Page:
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The dangers of deferred execution

I recently wrote about Action & Func, which along with Lambda expression let you do easy inline callbacks like this:

  (Downloader d) =>
    FloatContainer c = (FloatContainer)XamlReader.Load(d.ResponseText);

i.e. I can call a downloader and inline pass it a bit of code to execute once the download completes. But the catch of course is that looking at the code, and following the usual visual tracing of flow hides the fact that c.Initialize(dto) doesn't get called until some asynchronous time in the future. Now, that's always been a side-effect of delegates, but until they became anonymous and inline, the visual deception of code that looks like it's in the current flow scope but isn't wasn't there.

What happened was that I needed my main routine to execute some code after FloatContainer was initialized, and by habit i created an Initialized event on FloatContainer. Of course this was superfluous, since my lambda expression called the synchronous Initialize, i.e my action could be placed inline after that call to c.Initialize(dto) and be guaranteed to be called after initialization had completed.

This scenario just meant I created some superfluous code. However, I'm sure as I use lambda expression more, there will be more pitfalls of writing code that doesn't consider that its execution time is unknown, as is the state of the objects tied to the scope of the expression.

This last bit about objects tied to the expression scope is especially tricky and I think we will see some help in terms of Immutable concepts weaving their way into C# 3.x or 4.0, as the whole functional aspect of lambda expressions really work best when dealing with objects that cannot change state. Eric Lippert's been laying the groundwork in a number of posts on the subject and while he constantly disclaims that his ponderings are not a roadmap for C#, I am still going to assume that his interest and recognition of the subject of Immutables will have some impact in a future revision of the language. Well, I at least hope it does.

Action & Func: Never write another delegate

With lambda expressions in C#, the Func
generic delegate and it's variations have been getting a lot of attention. So naturally, you might think that the lambda syntax is just a shortcut for creating anonymous delegates, whether they return values or not.

First let's look at the evolution of delegates from 1.1 to now. Delegates, simply are the method equivalent of function pointers. They let you pass a method call as an argument for later execution. The cool thing (and a garbage collection pitfall) is that a delegate creates a lexical closure, i.e. the delegate carries with it the object that the method gets called on. For garbage collection this means that a delegate prevents an object from being collection. That's why it's important to unsubscribe from those events you subscribed to.

But I digress. Let's define a delegate that returns an Integer and a method that matches that delegate:

delegate int IntProducerDelegate();

public int x = 0;
public int IntProducer()
  return x++;

With the original .NET 1.0 syntax we'd create the delegate like this:

IntProducerDelegate p1 = new IntProducerDelegate(IntProducer);

Now we can call p1() and get an integer back, and since it's closure, each time we call p1() the originating objects x increases as does our return value.

Then, in .Net 2.0 we got anonymous delegates.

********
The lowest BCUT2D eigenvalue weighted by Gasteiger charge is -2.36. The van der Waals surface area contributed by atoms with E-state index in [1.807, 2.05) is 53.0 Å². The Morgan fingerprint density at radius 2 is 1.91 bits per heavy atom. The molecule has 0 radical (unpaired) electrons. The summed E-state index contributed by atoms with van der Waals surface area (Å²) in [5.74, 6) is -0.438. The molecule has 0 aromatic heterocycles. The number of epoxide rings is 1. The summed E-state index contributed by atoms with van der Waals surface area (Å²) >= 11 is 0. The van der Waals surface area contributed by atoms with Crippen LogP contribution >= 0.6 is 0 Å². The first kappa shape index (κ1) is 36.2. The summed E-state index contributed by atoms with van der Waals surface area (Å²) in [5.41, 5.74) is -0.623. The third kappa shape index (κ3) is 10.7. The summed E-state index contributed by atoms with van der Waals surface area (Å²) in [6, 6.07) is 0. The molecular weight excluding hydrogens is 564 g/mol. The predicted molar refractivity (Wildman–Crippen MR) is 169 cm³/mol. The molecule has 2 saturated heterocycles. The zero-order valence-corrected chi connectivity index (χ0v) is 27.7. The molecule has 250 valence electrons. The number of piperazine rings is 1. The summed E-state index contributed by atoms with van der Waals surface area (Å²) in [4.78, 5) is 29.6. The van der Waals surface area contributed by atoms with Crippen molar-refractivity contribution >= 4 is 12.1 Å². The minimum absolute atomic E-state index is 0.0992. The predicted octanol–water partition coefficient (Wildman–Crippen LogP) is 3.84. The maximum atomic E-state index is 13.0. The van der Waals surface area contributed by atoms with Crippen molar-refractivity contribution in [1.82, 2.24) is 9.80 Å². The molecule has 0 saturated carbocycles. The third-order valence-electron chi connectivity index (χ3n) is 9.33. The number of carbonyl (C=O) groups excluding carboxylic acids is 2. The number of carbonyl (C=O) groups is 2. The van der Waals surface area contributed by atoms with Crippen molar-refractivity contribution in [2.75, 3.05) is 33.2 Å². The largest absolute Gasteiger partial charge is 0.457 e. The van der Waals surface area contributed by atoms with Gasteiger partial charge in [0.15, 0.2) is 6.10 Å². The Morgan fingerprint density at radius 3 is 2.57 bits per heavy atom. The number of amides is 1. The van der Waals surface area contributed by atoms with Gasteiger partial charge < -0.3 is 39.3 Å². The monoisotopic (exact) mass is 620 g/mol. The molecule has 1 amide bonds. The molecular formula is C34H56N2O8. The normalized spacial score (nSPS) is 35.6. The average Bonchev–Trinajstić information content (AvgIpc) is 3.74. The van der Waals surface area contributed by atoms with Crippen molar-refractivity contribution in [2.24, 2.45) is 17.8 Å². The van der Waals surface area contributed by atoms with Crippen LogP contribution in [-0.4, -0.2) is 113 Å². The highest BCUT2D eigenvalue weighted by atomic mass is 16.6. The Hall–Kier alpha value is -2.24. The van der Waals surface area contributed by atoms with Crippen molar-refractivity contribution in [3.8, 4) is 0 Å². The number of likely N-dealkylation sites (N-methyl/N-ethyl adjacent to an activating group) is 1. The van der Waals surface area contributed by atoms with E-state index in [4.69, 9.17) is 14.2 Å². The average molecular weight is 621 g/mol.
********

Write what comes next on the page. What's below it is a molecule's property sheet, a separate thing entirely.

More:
IntProducerDelegate p2 = delegate { return IntProducer(); };

// or with IntProducer's action inlined...
IntProducerDelegate p3 = delegate { return x++; };

This got rid of the need to create a method just to pass along a closure that manipulated our object at a later time. The other thing that anonymous delegates re-inforce is that delegates just care about signature. IntProducerDelegate can get assigned any delegate that takes no argument and returns an int. That sounds like a perfect scenario for generics and in .NET 3.5, we got just that, a set of generic delegates called Func. Using Func, we quickly get to our lambda expression replacing the original delegate syntax like this:

// create a new Func delegate just like the IntProducerDelegate
IntProducerDelegate p3 = new Func<int>(IntProducer);

// which means that we don't need IntProducerDelegate at all anymore
Func<int> p4 = delegate { return x++; };

// and the anonymous delegate can also be shorthanded with a lambda expression
Func<int> p5 = () => { return x++; };
// which says, given that we take no argument "()", execute and return the following "return x++;"

However, before there ever was Func, .Net 2.0 introduced the generic delegate Action, which is a natural counterpart to Func, encapsulating a method that does not return anything. Following through the example of the producer, we'll create a consumer like:

delegate void IntConsumerDelegate(int i);

public void IntConsumer(int i)
  Console.WriteLine("The number is {0}", i);

Now following the same evolution of syntax we get this:

IntConsumerDelegate c1 = new IntConsumerDelegate(IntConsumer);

IntConsumerDelegate c2 = new Action<int>(IntConsumer);

Action<int> c3 = delegate(int i) { Console.WriteLine("The number is {0}", i); };

Action<int> c4 = (i) => { Console.WriteLine("The number is {0}", i); };

So lambda syntax can be used to create either a Func or an Action. And that also means that we never have to explicitly need to create another delegate, being able to use a variation of these two generic delegates as our arsenal for storing lambda expressions of all kinds.

Software Activation vs. Virtualization, Part 3

Part of an ongoing saga.

Rebooted back into VMWare Fusion and yeah, Illustrator Activation was indeed screwed there as well. Office 2007 too, but at least it just let's me reactivate (no doubt noting me as a repeat offender somewhere). So I called Adobe and was told that "it's a sensitive piece of software". No it's not. Illustrator can take any beating you give it.. It's the "anti-piracy" crap that's sensitive. I got an "emergency activation code" to get it going again and was advised to Deactivate before i switch VM setups and then re-activate after the reboot. OMFG. Seriously, just give me USB dongle if you are so sensitive about it. That would be inifintely more convenient.